Does a Resume Need an Objective?

applicant with resume
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If you learned how to create a resume 10 years ago or longer, you might be surprised to know that an objective is no longer an essential part of a standard resume. In fact, some career experts will tell you that having a resume objective is unnecessary at best and dated at worst. Like the line "references upon request," it's a space-filler that's keeping hiring managers from getting to the meat of your resume.

You have a limited amount of time in which to grab their attention: eight seconds, to be exact, according to one study. Obviously, you don't want to waste any of that time telling them what they already know from the subject line of your email or the requisition number in the applicant tracking system.

Better Alternatives to a Resume Objective

Branding Statements and Profiles
A branding statement or professional profile has taken the place of the objective for most resume writers. In this brief introductory paragraph, job seekers provide an elevator speech – a quick summary of their experience, skills, and attributes that describes their career and qualifications at a glance.

This introduction fulfills two main purposes at the same time: it gives hiring managers quick insight into the candidate, while allowing the candidate an opportunity to use resume keywords that will get their application noticed.

Use Keywords in Your Resume
Choosing the right keywords is essential to get past software and human screeners. These keywords aren't the same as industry buzzwords – those are almost always overused and will get your resume a one-way trip to the circular file. No, resume keywords are individual to the job you're applying for, and should change every time you submit your resume for a new position.

How to Select Keywords
To figure out the best ones to use, scan the job listing, and make a list of the most important words, e.g. job titles like "regional manager" or "data scientist" and skills words like "proficient in Javascript" or "proven seller." Use the words that apply to your experience, skills, and job history, and craft a professional profile or branding statement.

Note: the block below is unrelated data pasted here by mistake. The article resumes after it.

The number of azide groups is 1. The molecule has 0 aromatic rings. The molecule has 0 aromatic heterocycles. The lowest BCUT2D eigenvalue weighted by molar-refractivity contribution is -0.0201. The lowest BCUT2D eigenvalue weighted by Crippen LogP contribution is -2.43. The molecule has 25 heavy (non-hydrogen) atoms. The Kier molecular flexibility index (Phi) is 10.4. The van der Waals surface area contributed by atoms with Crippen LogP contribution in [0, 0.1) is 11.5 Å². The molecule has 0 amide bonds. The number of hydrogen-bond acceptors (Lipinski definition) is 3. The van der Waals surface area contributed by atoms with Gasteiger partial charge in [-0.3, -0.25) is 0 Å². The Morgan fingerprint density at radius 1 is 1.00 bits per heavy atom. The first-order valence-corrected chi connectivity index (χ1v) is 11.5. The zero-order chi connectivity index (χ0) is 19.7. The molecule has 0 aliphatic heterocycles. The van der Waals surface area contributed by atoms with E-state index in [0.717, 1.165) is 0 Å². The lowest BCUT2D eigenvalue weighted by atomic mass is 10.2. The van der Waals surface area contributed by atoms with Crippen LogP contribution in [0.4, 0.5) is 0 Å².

Keep Your Resume Honest
Note: while it's OK to emphasize your most relevant experience, don't lie – especially when it comes to job titles held or skills acquired. It does you no good to get hired for a position if you can't deliver on the promise your resume has made to the hiring manager.

Sample Branding Statements and Profiles

Award-winning graphic designer whose portfolio includes Fortune 100 clients like CVS, Verizon, and Kroger. Proficient in Adobe Illustrator, Photoshop, and InDesign. Adept at estimating costs, gaining consensus across teams, and delivering projects on time and on budget.

If You Absolutely Must Have an Objective on Your Resume

Can't let go of the idea of including an objective on your resume just yet? Make sure it's the right one.

Resume objectives must:

  • Change, depending on the job for which you're applying. It's no good using the same objective for multiple job openings. Resist the temptation to tweak a word or two, and craft your resume objective from scratch for each position under consideration.
  • Contain keywords specific to the position, job description, and most valuable skills.
  • Provide more than just the job title and description. Don't waste a moment of the hiring manager's time by repeating information they already know, such as which job you're applying for or what the basic duties are.
  • Show why you're a well qualified candidate for the position.
  • Explain what you have to offer, not what you want in your next job or company.

Bottom line: every part of your resume should count, including the objective, if you feel the need to include one.

Remember, you only have eight seconds in which to make a first impression on the hiring manager or recruiter. You can't afford to waste time, especially right at the beginning of your resume. Grab their attention and don't let go. 

Suggested Reading: Resume Profiles vs. Objectives

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